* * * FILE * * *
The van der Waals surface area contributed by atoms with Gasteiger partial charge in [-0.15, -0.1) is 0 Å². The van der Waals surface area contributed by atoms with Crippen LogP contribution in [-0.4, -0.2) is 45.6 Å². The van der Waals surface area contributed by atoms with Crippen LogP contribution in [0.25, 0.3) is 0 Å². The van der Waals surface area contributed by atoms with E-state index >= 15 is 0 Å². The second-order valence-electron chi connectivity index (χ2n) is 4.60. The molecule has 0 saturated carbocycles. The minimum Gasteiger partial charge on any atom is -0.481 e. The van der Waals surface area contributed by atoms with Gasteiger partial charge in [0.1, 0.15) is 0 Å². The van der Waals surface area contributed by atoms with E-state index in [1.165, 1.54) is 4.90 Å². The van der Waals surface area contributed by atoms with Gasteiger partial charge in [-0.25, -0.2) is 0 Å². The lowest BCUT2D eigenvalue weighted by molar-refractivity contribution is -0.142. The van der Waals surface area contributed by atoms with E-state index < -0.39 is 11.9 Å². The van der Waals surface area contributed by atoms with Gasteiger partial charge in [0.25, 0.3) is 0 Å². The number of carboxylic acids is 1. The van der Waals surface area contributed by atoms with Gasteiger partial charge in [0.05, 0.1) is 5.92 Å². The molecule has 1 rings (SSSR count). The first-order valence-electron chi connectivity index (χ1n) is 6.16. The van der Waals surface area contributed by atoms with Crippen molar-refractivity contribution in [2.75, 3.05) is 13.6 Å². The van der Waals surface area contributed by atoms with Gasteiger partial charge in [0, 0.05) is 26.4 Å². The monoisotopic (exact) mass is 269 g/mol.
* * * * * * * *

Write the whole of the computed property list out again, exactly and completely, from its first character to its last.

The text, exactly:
The van der Waals surface area contributed by atoms with Gasteiger partial charge in [-0.15, -0.1) is 0 Å². The van der Waals surface area contributed by atoms with Crippen LogP contribution in [-0.4, -0.2) is 45.6 Å². The van der Waals surface area contributed by atoms with Crippen LogP contribution in [0.25, 0.3) is 0 Å². The van der Waals surface area contributed by atoms with E-state index >= 15 is 0 Å². The second-order valence-electron chi connectivity index (χ2n) is 4.60. The molecule has 0 saturated carbocycles. The minimum Gasteiger partial charge on any atom is -0.481 e. The van der Waals surface area contributed by atoms with Gasteiger partial charge in [0.1, 0.15) is 0 Å². The van der Waals surface area contributed by atoms with E-state index in [1.165, 1.54) is 4.90 Å². The van der Waals surface area contributed by atoms with Gasteiger partial charge in [-0.25, -0.2) is 0 Å². The lowest BCUT2D eigenvalue weighted by molar-refractivity contribution is -0.142. The van der Waals surface area contributed by atoms with E-state index < -0.39 is 11.9 Å². The van der Waals surface area contributed by atoms with Gasteiger partial charge in [0.25, 0.3) is 0 Å². The number of carboxylic acids is 1. The van der Waals surface area contributed by atoms with Gasteiger partial charge in [0.05, 0.1) is 5.92 Å². The molecule has 1 rings (SSSR count). The first-order valence-electron chi connectivity index (χ1n) is 6.16. The van der Waals surface area contributed by atoms with Crippen molar-refractivity contribution in [2.75, 3.05) is 13.6 Å². The van der Waals surface area contributed by atoms with Gasteiger partial charge in [0, 0.05) is 26.4 Å². The monoisotopic (exact) mass is 269 g/mol.